Chargers-Packers: When is the last time a coach has destroyed a great team like Norv Turner is this year? It's only Week 3, but his seat has to be getting awfully hot right now. Schottenheimer has never looked so good.

I have to give the Packers credit though. While they're not going to be an elite team, they could easily take the NFC North. Who are they competing with? The Bears can't score, the Lions can't defend, and the Vikings can't do much of anything. A few injuries could change things quickly for the Packers, who aren't that deep, but they've got a great chance to win the division.

Tuesday, September 18, 2007

Thoughts From Week 2

Eagles-Redskins: The Eagles looked pretty bad Monday night. Donovan McNabb showed some positive signs. He was moving reasonably well and looked like the McNabb of old in the 4th quarter. If only he figured that out earlier in the game. Credit the Redskins defense for covering the Eagles receivers, but the old, confident McNabb would have put up at least 25 points on that team. It can't be helping that he's got Kevin Kolb in his rearview mirror. It seemed like every incomplete pass was followed by a shot of Kolb on the sideline. Not that it matters. This team is McNabb's until he gets injured or the Eagles are completely out of contention.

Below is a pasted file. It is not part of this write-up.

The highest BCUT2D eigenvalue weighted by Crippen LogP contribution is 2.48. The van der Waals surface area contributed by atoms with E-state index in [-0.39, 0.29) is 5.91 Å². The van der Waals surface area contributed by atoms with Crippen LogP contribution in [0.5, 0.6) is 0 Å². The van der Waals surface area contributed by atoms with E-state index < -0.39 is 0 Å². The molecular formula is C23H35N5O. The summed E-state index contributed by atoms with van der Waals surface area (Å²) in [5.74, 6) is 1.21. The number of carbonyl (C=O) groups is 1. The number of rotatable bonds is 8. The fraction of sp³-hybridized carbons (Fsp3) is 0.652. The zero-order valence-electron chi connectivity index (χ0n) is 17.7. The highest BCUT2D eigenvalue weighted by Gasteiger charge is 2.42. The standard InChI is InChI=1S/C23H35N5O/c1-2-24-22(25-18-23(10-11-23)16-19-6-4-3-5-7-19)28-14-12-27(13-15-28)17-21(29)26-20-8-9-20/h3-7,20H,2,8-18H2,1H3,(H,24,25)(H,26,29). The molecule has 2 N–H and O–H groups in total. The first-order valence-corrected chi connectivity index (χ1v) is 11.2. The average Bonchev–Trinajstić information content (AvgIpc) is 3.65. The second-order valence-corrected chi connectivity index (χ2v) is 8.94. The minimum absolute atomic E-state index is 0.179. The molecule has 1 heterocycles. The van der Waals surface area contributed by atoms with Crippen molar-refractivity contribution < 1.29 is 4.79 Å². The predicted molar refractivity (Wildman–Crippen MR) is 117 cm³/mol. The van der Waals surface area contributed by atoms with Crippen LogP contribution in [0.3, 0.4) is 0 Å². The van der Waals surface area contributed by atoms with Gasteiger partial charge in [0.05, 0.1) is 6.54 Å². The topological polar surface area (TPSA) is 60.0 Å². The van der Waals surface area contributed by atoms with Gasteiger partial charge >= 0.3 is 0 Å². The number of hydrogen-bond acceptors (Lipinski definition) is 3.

I'm starting to wonder if the Eagles system was ever ideal for McNabb. The West Coast offense requires more accuracy than arm strength, which is why Jeff Garcia was able to step in and have so much success last year. I'm a McNabb fan, but it seems like his talents could be far better utilized if he had a big play receiver (who's not a lunatic) and played in an offense that featured more throws downfield. Imagine if he was the quarterback in Detroit or Arizona. He'd be lighting up the scoreboard every week. That said, the Eagles look like they are capable of being a very good team. The defense is better than last year's and the wide receivers are at least as good. If McNabb can play like he did in the 4th quarter, the Eagles can be very dangerous.

Bengals-Browns: Jamal Lewis rushing for 200 yards has to be considered one of the biggest surprises of the year. That said, we all know why it happened. The Bengals defense is abysmal. Lewis and Derek Anderson are not that good, sorry Cleveland fans. How many games will it take for Anderson to throw another five touchdowns? I'm thinking four, at least. I just feel bad for Carson Palmer. I mean what more can you ask from him?